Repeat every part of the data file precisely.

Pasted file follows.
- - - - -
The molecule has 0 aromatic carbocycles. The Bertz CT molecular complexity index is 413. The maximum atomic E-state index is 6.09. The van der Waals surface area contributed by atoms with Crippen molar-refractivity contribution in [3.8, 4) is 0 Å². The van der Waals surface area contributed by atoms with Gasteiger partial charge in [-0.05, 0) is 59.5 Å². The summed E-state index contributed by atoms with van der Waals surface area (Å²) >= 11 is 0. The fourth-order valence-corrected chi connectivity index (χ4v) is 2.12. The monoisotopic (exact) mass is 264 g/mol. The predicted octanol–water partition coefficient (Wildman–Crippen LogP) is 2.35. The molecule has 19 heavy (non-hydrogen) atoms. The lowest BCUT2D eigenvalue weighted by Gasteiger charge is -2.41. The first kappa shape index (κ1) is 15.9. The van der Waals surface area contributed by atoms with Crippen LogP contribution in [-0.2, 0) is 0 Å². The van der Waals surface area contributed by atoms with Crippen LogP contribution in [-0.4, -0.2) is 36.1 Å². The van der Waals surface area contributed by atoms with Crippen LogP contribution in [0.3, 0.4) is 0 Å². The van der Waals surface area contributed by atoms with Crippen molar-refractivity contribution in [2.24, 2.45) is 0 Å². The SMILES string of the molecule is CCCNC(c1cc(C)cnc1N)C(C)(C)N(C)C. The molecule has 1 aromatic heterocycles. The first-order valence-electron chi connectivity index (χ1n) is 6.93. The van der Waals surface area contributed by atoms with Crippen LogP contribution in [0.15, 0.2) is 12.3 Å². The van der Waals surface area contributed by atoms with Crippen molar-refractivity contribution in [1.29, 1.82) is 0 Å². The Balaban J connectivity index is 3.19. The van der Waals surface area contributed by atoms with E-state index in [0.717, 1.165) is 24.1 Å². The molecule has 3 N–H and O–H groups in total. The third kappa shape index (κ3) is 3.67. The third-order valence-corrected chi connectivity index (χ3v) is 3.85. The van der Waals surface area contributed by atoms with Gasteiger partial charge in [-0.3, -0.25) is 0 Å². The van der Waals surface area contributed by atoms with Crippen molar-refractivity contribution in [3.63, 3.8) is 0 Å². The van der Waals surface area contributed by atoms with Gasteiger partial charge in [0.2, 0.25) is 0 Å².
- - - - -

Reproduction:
The molecule has 0 aromatic carbocycles. The Bertz CT molecular complexity index is 413. The maximum atomic E-state index is 6.09. The van der Waals surface area contributed by atoms with Crippen molar-refractivity contribution in [3.8, 4) is 0 Å². The van der Waals surface area contributed by atoms with Gasteiger partial charge in [-0.05, 0) is 59.5 Å². The summed E-state index contributed by atoms with van der Waals surface area (Å²) >= 11 is 0. The fourth-order valence-corrected chi connectivity index (χ4v) is 2.12. The monoisotopic (exact) mass is 264 g/mol. The predicted octanol–water partition coefficient (Wildman–Crippen LogP) is 2.35. The molecule has 19 heavy (non-hydrogen) atoms. The lowest BCUT2D eigenvalue weighted by Gasteiger charge is -2.41. The first kappa shape index (κ1) is 15.9. The van der Waals surface area contributed by atoms with Crippen LogP contribution in [-0.2, 0) is 0 Å². The van der Waals surface area contributed by atoms with Crippen LogP contribution in [-0.4, -0.2) is 36.1 Å². The van der Waals surface area contributed by atoms with Crippen LogP contribution in [0.3, 0.4) is 0 Å². The van der Waals surface area contributed by atoms with Crippen molar-refractivity contribution in [2.24, 2.45) is 0 Å². The SMILES string of the molecule is CCCNC(c1cc(C)cnc1N)C(C)(C)N(C)C. The molecule has 1 aromatic heterocycles. The first-order valence-electron chi connectivity index (χ1n) is 6.93. The van der Waals surface area contributed by atoms with Crippen LogP contribution in [0.15, 0.2) is 12.3 Å². The van der Waals surface area contributed by atoms with Crippen molar-refractivity contribution in [1.29, 1.82) is 0 Å². The Balaban J connectivity index is 3.19. The van der Waals surface area contributed by atoms with E-state index in [0.717, 1.165) is 24.1 Å². The molecule has 3 N–H and O–H groups in total. The third kappa shape index (κ3) is 3.67. The third-order valence-corrected chi connectivity index (χ3v) is 3.85. The van der Waals surface area contributed by atoms with Gasteiger partial charge in [-0.3, -0.25) is 0 Å². The van der Waals surface area contributed by atoms with Crippen molar-refractivity contribution in [3.63, 3.8) is 0 Å². The van der Waals surface area contributed by atoms with Gasteiger partial charge in [0.2, 0.25) is 0 Å².